There are many intelligent people that I have had the privilege of learning from. I will save you the time and energy I spent searching for what truly works by sharing what I have learned.

With great power comes great responsibility.
I truly value your time and will never waste it with useless information. There are many times in my life that I wish people would have just got to the point and told me what is really important.

Keep Liftin',
Coach Amanda Haren

Saturday, January 5, 2008

Who I Am: Experience

Education and book-smarts are only a piece of the puzzle when it comes to being a good professional. You will see in this second part of my mini-series that my experience has both variety and depth:

Part 2:

Strength & Conditioning

The University of North Carolina at Greensboro
, Greensboro, NC
Assistant Strength & Conditioning Coach August 2007-Present (May 2008)
* Coached & assisted all of UNCG's 13 sports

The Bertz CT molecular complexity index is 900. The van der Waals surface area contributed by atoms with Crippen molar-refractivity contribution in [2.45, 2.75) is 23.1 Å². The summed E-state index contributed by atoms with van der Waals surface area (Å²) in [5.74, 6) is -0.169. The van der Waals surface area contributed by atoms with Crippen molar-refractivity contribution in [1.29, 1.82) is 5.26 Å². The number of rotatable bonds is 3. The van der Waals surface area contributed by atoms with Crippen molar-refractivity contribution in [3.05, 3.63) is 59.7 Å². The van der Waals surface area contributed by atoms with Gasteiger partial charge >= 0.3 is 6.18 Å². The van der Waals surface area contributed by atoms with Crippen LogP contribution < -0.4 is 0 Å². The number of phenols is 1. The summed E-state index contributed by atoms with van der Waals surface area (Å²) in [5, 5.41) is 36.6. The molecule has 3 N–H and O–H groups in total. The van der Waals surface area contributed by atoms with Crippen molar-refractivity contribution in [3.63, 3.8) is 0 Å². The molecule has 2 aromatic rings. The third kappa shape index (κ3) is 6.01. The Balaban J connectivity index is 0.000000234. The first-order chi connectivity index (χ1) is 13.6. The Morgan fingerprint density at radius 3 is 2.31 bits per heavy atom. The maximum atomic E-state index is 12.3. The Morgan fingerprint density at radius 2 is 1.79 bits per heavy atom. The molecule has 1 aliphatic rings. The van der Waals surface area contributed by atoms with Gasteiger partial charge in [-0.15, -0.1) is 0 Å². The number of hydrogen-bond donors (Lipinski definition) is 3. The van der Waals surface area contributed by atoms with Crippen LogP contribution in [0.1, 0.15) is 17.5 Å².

* Designed & implemented strength & conditioning programs for 5 sports
* Periodized training & conditioning programs for teams & individuals
* Designed & implemented movement enhancement programs for the Women's Tennis team

The University of Akron, Akron, OH
Student Assistant Strength & Conditioning Coach September 2006-July2007
* Coached the Men's Basketball, Women's Basketball, & Softball Teams
* Coached Division 1 athletes in the weight room & speed training
* Developed & designed in-season, off-season, * pre-season programs
* Coached athletes on proper lifting technique
* Led Women's Basketball team through pre-game active warm-up * stretching routine


Guilford College, Greensboro, NC
College Instructor August 2007-Present (May 2008)
* Taught Weightlifting to undergraduate students of all backgrounds and educational interest
* Topics covered including basic anatomy, goal setting, lifting techniques, proper form, & learning how to design & implement one's own program

The University of Akron, Akron, OH
Graduate Assistant August 2006-July 2007
* Taught Physiology of Exercise Laboratory, in conjunction with lecture material
* Topics covered included VO2 (submax & max), body composition, anaerobic power, flexibility, pulmonary function testing, & blood pressure assessments

Sports-Specific Training

Velocity Sports Performance
Mayfield Village, OH
Sports Performance Coach April 2006-March 2007
* Coached athletes, from youth to professional, through company-specific workouts
* Coached athletes through three phases during each workout; an active-dynamic warm-up, a movement specific section, & strength & conditioning